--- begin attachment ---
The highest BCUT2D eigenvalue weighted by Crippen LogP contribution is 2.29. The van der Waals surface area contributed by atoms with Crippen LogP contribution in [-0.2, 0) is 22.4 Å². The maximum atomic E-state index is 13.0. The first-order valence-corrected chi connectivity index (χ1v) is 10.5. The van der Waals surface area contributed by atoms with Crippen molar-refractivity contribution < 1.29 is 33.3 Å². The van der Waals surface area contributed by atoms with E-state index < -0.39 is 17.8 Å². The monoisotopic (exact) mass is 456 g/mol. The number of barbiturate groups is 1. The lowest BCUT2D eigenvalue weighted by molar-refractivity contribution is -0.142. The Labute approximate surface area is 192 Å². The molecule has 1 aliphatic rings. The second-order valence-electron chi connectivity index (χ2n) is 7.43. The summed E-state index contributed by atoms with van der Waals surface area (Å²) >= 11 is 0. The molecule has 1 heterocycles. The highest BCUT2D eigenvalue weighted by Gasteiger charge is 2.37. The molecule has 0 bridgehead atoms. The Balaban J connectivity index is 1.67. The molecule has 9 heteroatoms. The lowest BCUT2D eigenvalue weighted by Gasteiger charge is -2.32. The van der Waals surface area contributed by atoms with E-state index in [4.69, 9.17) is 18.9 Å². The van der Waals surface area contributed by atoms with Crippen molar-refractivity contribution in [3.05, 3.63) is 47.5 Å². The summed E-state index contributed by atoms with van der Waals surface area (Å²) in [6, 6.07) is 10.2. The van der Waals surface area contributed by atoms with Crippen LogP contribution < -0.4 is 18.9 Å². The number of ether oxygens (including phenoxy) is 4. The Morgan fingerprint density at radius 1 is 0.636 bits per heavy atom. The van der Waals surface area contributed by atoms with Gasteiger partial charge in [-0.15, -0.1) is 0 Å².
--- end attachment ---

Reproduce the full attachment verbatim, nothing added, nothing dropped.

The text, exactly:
The highest BCUT2D eigenvalue weighted by Crippen LogP contribution is 2.29. The van der Waals surface area contributed by atoms with Crippen LogP contribution in [-0.2, 0) is 22.4 Å². The maximum atomic E-state index is 13.0. The first-order valence-corrected chi connectivity index (χ1v) is 10.5. The van der Waals surface area contributed by atoms with Crippen molar-refractivity contribution < 1.29 is 33.3 Å². The van der Waals surface area contributed by atoms with E-state index < -0.39 is 17.8 Å². The monoisotopic (exact) mass is 456 g/mol. The number of barbiturate groups is 1. The lowest BCUT2D eigenvalue weighted by molar-refractivity contribution is -0.142. The Labute approximate surface area is 192 Å². The molecule has 1 aliphatic rings. The second-order valence-electron chi connectivity index (χ2n) is 7.43. The summed E-state index contributed by atoms with van der Waals surface area (Å²) >= 11 is 0. The molecule has 1 heterocycles. The highest BCUT2D eigenvalue weighted by Gasteiger charge is 2.37. The molecule has 0 bridgehead atoms. The Balaban J connectivity index is 1.67. The molecule has 9 heteroatoms. The lowest BCUT2D eigenvalue weighted by Gasteiger charge is -2.32. The van der Waals surface area contributed by atoms with E-state index in [4.69, 9.17) is 18.9 Å². The van der Waals surface area contributed by atoms with Crippen molar-refractivity contribution in [3.05, 3.63) is 47.5 Å². The summed E-state index contributed by atoms with van der Waals surface area (Å²) in [6, 6.07) is 10.2. The van der Waals surface area contributed by atoms with Crippen LogP contribution < -0.4 is 18.9 Å². The number of ether oxygens (including phenoxy) is 4. The Morgan fingerprint density at radius 1 is 0.636 bits per heavy atom. The van der Waals surface area contributed by atoms with Gasteiger partial charge in [-0.15, -0.1) is 0 Å².